33. 33. Social context Importing other people’s data?  Massive debate within the OpenStreetMap community  (Assumes donated data is compatibly licensed)  One view: importing data gives the impression that an area doesn’t need to be mapped in person and reduces volunteer input  TIGER data import in US very problematical  Another view: importing data gives a massive head-start and means we can get into much more detailed mapping  Data creators vs Data consumers have different perspectives  CycleStreets needs a reasonably complete map!
  34. 34. Social context Is objectivity always possible?  WikiProject Gaza  Practical issues  How do you represent a location where only some people can enter/exit?
  35. 35. Social context How do you represent a location where only some people can enter/exit?
  36. 36. Social context Crisis Mapping: WikiProject Haiti Before January 12, 2010 Then NOAA, GeoEye, DigitalGlobe flew planes over the area, and donated their imagery for tracing purposes  People around the world at their computers contributed to effort Roads, buildings and refugee camps of Port-au-Prince mapped in just two days “The most complete digital map of Haitis roads”
  37. 37. Haiti The resulting data & maps have been used by several organisations providing relief aid, such as the World Bank, the European Commission Joint Research Centre, the Office for the Coordination of Humanitarian Affairs, UNOSAT, others
  38. 38. Data collection
  39. 39. Informal data structure No formal specification of how to represent things  No database schema – just key-value pairs Reflects the social context of the users  Users make it up as they go along  Communities of interest  norms  Conventions established, then stability  User/collector cycle embeds the convention
  40. 40. Informal data structure Nodes & Ways, Tags describes the (many) conventions formed so far Examples  Motorway represented as: “highway=motorway”  Local street: “highway=residential”  Guided bus! “highway=bus_guideway”  Fence: “barrier=fence”  Cycleway: “highway=cycleway”. But what type?  “cycleway=lane”  “cycleway=track”  “cycleway=opposite_lane”  POIs: “amenity=postbox”, “shop=charity”  Not to forget... “amenity=pub”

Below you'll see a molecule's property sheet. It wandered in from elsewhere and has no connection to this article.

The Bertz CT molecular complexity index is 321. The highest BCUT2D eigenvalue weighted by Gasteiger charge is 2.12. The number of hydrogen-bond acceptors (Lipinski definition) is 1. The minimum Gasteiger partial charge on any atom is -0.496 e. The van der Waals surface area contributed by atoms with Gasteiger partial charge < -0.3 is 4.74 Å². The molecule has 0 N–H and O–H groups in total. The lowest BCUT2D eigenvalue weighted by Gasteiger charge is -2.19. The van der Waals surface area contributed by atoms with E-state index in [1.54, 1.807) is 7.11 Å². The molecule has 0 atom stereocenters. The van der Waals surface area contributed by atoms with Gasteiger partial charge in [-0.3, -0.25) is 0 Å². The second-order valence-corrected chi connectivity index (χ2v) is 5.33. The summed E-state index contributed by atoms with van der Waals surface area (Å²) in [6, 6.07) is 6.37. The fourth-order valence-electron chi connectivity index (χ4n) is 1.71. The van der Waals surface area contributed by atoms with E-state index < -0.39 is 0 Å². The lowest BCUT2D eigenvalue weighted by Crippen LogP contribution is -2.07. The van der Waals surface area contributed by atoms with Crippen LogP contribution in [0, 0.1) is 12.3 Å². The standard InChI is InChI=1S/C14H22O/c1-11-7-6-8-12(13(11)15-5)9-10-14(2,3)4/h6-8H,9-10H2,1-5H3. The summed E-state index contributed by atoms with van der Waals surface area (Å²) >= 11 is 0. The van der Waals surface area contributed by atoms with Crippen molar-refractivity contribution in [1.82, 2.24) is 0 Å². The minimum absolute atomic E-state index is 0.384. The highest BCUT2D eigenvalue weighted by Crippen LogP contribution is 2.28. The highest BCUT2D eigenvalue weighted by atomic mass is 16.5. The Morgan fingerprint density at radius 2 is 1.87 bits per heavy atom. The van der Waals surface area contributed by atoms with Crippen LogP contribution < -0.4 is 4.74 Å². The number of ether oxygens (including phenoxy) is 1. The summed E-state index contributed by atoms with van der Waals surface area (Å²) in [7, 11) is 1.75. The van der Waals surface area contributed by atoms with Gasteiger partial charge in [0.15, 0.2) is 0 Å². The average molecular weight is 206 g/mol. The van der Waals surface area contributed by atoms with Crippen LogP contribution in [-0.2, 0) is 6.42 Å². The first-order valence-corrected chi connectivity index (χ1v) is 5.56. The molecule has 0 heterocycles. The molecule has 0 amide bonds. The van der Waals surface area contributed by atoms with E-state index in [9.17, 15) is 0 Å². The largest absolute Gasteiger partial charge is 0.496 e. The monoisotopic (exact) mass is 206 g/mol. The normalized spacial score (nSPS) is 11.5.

41. 41. Adding data Potlatch 2 – (
  42. 42. Adding data Potlatch 2 – (
  43. 43. Potlatch 2 editor [Quick demo]
  44. 44. Adding data JOSM – Java OpenStreetMap Editor – advanced users
  45. 45. Adding dataThe ArcGIS Editor provides:• Simple tools to upload and download OSM data• An OSM-compatible geodatabase schema to locally store OSM data• An OSM symbology template for faster editing• Conflict-resolution tools for reconciling data back to the OSM database ArcGIS plugin for OpenStreetMap (free)
  46. 46. OSM vs Google MapsGoogle often doesn’t have information needed bycyclists/walkers – park paths, cut-throughs, pubs!Google doesn’t provide any data – just a picture OSM Google maps
  47. 47. OSM vs Ordnance Survey Depends what scale Question is intended use “Good enough” notion  OSM will never be good enough for utility companies needing exact location of pipes  But for many other uses, appropriate and good enough Sutton Coldfield B72:
  48. 48. OSM vs Ordnance Survey Costs money – not free Big difference is the license – not free (libre) Plot points on a map and the OS claim some rights to that  Derivative data issues  Major problem in the age of the internet, where data is being shared, mixed, repurposed By contrast, OSM uses a Creative Commons license
  49. 49. Challenge to traditional mapping agencies OSM and internet sharing more generally forcing a change in business models Ordnance Survey seeing more competition Lowering data use costs Lowering data collection costs Forcing derivative data restrictions to be removed Challenge in the small scale map data area
  50. 50. Opens new opportunities Businesses like Microsoft, Google and others presumably spend a small fortune on mapping data Bing Maps (Microsoft) and MapQuest (AOL) now actively putting money and resources into OSM project  OSM provides them with a cheaper way of providing data with far fewer restrictions
  51. 51. Quality assurance issues Can we trust the data?  Depends whether it’s ‘good enough’ for your use Can we trust formalised data?  Tales of lorry satnavs for instance Balance between accuracy and speed/volume  Arbury Park was in OSM as it was built – OS slower Quality around the country variable  How can we ascertain this? Vandalism  But there’s the ability to watch an area for changes  More people = more vigilance or more vandalism?
  52. 52. Challenge to traditional cartography Cartography is a major area of interest within the OpenStreetMap community Cartography is becoming more automated as Web 2.0 steams ahead 
  53. 53. Cloudmade map renderer demo [Quick demo] Click ‘Edit map style’ Click on a design to start from Click ‘Clone Style’ in the bottom-right Use the ‘Object Visibility’ box on the right to remove/add features
  54. 54. OpenStreetMap ecosystem At the heart of the OpenStreetMap project is a database holding all the map data that people work with. Left: editors people use to enter data into the database Right: all sorts of interesting uses for the data, e.g. ...
  55. 55. OpenStreetMap uses Non-commercial Commercial / profit-making use absolutely fine  As long as people adhere to the license, i.e. give attribution and allow downstream users to share/re-use the data Maps of very many kinds Web routing SatNav devices Data analysis (e.g. accessibility analysis) Placefinding GPS background Humanitarian ...
  56. 56. CycleStreets Cycle journey planner